Sales: The Buyer's Perspective

Sales: The Buyer’s Perspective

A few weeks ago, I was sitting in an airport waiting for my plane to arrive and I struck up a conversation with the young man sitting next to me.  He was wearing a nice suit, carrying a laptop, and appeared to be traveling on business so I asked him if he happened to be traveling to the same business event that I was.  It turned out he wasn’t headed to the same place but we ended up having a very interesting conversation about sales.

He explained that he’s somewhat new to the sales industry and that he has found it a bit difficult to achieve the level of success he had envisioned when he entered the field.  I offered him some advice about what I believe is one of the most important keys to selling and I’d like to share it with you here as well . . . it’s understanding the buyer’s perspective.

The way I see it, selling has everything to do with finding out what the customer wants, is able to pay for, and then making the deal (assuming you can provide the product/service).  If it were really that simple, however, there wouldn’t be a demand for salespeople; buyers could get all they need from a machine.  But, in fact, many buyers head off to go shopping for a product or service with only a vague sense of what might satisfy their needs.  Turning a buyers vagueness into clear solutions is the job of the salesperson.  Always remember that the buyer is looking for the best solution, delivered in an effective and pleasurable manner.

Buyers are multifaceted, and when they shop, they weigh the many pros and cons of a potential purchase.  Some of these they will share with the seller, while many other thoughts they will keep to themselves.  Learning and adapting to the issues and whims of the buyer while moving the sale forward to a conclusion is a complex and intricate task . . . and it’s the responsibility of the sales professional to ensure it happens.

Brian Roach, a friend of mine who sells computer technology told me about a great concept he calls the sales clock.  He describes it this way:

It’s a great day.  You answered a call from a new prospect, met with their team to discuss your product, and . . . they asked you for a proposal.  Soon after delivering your proposal you started your wait for their decision.  The sales clock ticks as you wait on the fate of your proposal.  It may tick a long time before hearing back from the customer, and as the seller, you don’t know if you are being ‘stiffed’ or if the customer is swamped with other pressing priorities.  Whatever the reason, waiting out the sales clock can be stressful.  The last thing you want is for your own stress to create a negative impact on your prospect.

Brian reminds us that ‘it’s all about the customer,’ in the sense that the customer is the ultimate buyer, but the seller also has to earn a commission, meet monthly targets, and ensure proper work scheduling.  Brian’s sales clock reminds us to always look at both the customer’s perspective as well as the seller’s demands with each sales scenario.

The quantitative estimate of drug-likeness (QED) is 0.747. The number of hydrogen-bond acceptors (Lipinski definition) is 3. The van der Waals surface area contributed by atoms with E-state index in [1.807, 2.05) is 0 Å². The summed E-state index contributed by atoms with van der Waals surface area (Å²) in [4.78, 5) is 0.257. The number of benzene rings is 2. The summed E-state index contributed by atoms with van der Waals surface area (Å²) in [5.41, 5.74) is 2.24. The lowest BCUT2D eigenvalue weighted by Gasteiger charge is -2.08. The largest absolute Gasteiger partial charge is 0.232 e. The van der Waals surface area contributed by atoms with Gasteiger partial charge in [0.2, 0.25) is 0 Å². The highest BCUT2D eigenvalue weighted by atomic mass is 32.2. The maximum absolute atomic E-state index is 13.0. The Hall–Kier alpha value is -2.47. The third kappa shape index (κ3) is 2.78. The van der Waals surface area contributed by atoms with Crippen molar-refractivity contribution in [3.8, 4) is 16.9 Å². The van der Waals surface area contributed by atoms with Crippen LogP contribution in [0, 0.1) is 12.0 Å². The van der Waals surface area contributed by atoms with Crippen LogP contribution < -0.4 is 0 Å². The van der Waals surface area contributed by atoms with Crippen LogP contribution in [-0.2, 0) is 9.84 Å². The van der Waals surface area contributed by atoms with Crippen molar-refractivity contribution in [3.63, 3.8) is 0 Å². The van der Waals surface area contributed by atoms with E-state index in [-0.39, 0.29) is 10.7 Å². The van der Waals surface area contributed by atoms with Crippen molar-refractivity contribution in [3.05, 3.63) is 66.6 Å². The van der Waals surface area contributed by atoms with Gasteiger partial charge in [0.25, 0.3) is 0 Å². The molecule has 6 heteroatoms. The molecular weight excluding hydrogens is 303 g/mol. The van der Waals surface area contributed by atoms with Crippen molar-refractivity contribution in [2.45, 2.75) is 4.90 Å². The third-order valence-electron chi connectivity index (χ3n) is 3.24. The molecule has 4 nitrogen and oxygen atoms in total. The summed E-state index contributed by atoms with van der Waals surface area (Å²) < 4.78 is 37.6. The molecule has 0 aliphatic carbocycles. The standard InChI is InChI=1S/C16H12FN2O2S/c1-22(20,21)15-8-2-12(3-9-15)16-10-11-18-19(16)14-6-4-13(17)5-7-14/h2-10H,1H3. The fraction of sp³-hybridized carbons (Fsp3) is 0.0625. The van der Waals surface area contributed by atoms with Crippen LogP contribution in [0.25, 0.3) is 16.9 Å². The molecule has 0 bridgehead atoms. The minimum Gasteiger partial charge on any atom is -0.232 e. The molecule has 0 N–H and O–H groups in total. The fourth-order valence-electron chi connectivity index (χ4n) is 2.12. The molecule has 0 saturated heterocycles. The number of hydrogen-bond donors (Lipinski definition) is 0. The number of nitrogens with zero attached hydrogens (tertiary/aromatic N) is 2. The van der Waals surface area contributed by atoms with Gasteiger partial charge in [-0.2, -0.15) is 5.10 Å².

I have some tactics for helping you, the seller, determine if the buyer is putting you off or merely attending to pressing internal demands and also some techniques for effective communication which will help you tap into the customer’s perspective and I’ll be sharing them with you next Monday so be sure to come back then and check them out. 

In the meantime, I’d love to get your take on some other ideas that you believe are important keys to selling so please share your thoughts in the comment forum below. Thanks!

 

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7 thoughts on “Sales: The Buyer’s Perspective

  1. Hello Dr Misner,
    Thanks for this blog, very interesting. I believe that any successful sale achieved alignment between the two parties involved.
    By this, I mean that somewhere between the salesperson and the buyer a common goal was found and delivered upon. It went from ‘you vs me’ to ‘you and I’.
    Your point about understanding what the buyer really wants is the linking element, and effective language use can make a really big difference to how well thats done.
    Look forward to the next installment.

    With best regards

    Tim Rylatt

  2. Customers come my way because they know I can do something for them that they want or need. One customer is different from another in particular needs so I must listen to each with the goal of fulfilling their request.

  3. I am mostly active in the B2C realm and I find that B2B rules of engagement also apply there. The difference is mostly in the length of the sales cycle.

    There is one key ingredient to be observed in any sales situation: creating a sense of urgency. This can include outlining the limitation in product availability or special pricing which will help the buyer make a decision more quickly.

  4. I have great Online Marketing Services. I am fairly new to sales and closing is still an issue. Sales now are suppose to be more about educating. I have a great deal of experience in that and I am good. However, it is not that simple. I know I have one of the best services. Being new you have limited or no referrals testimonials. So how do you bridge that gap.

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